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Effects of exposure to ambient ultrafine particles on respiratory health and systemic inflammation in children

Clifford, S, Mazaheri, M, Salimi, F ORCID: 0000-0003-3970-098X, Ezz, WN, Yeganeh, B, Low-Choy, S, Walker, K, Mengersen, K, Marks, GB and Morawska, L 2018 , 'Effects of exposure to ambient ultrafine particles on respiratory health and systemic inflammation in children' , Environment International, vol. 114 , pp. 167-180 , doi: 10.1016/j.envint.2018.02.019.

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Abstract

It is known that ultrafine particles (UFP, particles smaller than 0.1 μm) can penetrate deep into the lungs and potentially have adverse health effects. However, epidemiological data on the health effects of UFP is limited. Therefore, our objective was to test the hypothesis that exposure to UFPs is associated with respiratory health status and systemic inflammation among children aged 8 to 11 years.We conducted a cross-sectional study among 655 children (43.3% male) attending 25 primary (elementary) schools in the Brisbane Metropolitan Area, Australia. Ultrafine particle number concentration (PNC) was measured at each school and modelled at homes using Land Use Regression to derive exposure estimates. Health outcomes were respiratory symptoms and diagnoses, measured by parent-completed questionnaire, spirometric lung function, exhaled nitric oxide (FeNO), and serum C reactive protein (CRP). Exposure-response models, adjusted for potential personal and environmental confounders measured at the individual, home and school level, were fitted using Bayesian methods. PNC was not independently associated with respiratory symptoms, asthma diagnosis or spirometric lung function. However, PNC was positively associated with an increase in CRP (1.188-fold change per 1000 UFP cm-3 day/day (95% credible interval 1.077 to 1.299)) and an increase in FeNO among atopic participants (1.054 fold change per 1000 UFP cm-3 day/day (95% CrI 1.005 to 1.106)).UFPs do not affect respiratory health outcomes in children but do have systemic effects, detected here in the form of a positive association with a biomarker for systemic inflammation. This is consistent with the known propensity of UFPs to penetrate deep into the lung and circulatory system.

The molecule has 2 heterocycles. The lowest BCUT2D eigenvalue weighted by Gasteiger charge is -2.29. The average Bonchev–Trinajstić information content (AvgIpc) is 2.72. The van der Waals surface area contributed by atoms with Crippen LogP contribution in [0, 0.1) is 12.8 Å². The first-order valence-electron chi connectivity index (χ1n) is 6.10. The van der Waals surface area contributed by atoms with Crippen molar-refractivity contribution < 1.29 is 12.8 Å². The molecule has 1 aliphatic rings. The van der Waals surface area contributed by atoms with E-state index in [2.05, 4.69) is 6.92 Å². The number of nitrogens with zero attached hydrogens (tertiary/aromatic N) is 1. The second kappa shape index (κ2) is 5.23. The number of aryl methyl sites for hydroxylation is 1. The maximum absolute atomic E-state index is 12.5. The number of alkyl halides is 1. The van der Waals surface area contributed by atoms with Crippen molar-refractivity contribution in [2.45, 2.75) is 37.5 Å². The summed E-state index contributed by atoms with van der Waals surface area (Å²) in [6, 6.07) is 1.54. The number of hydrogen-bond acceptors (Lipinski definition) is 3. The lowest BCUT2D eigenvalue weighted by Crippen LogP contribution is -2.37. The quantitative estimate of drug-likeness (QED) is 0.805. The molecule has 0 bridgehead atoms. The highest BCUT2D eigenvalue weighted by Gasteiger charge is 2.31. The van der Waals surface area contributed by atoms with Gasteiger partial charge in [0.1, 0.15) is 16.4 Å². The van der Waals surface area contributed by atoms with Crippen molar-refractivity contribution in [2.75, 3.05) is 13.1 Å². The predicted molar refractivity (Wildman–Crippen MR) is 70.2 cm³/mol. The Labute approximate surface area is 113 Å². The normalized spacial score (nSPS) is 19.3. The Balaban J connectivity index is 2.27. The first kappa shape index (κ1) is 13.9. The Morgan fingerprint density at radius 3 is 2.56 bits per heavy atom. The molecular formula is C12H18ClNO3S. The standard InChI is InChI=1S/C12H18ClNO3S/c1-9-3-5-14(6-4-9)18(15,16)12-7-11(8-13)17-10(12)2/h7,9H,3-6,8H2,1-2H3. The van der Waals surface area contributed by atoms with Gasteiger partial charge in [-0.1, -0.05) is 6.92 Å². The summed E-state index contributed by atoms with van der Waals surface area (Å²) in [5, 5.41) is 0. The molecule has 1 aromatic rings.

Item Type: Article
Authors/Creators:Clifford, S and Mazaheri, M and Salimi, F and Ezz, WN and Yeganeh, B and Low-Choy, S and Walker, K and Mengersen, K and Marks, GB and Morawska, L
Keywords: exposure, respiratory health, schoolchildren, systematic inflammation, ultrafine particles
Journal or Publication Title: Environment International
Publisher: Pergamon-Elsevier Science Ltd
ISSN: 0160-4120
DOI / ID Number: 10.1016/j.envint.2018.02.019
Copyright Information:

Copyright 2018 Elsevier Ltd.

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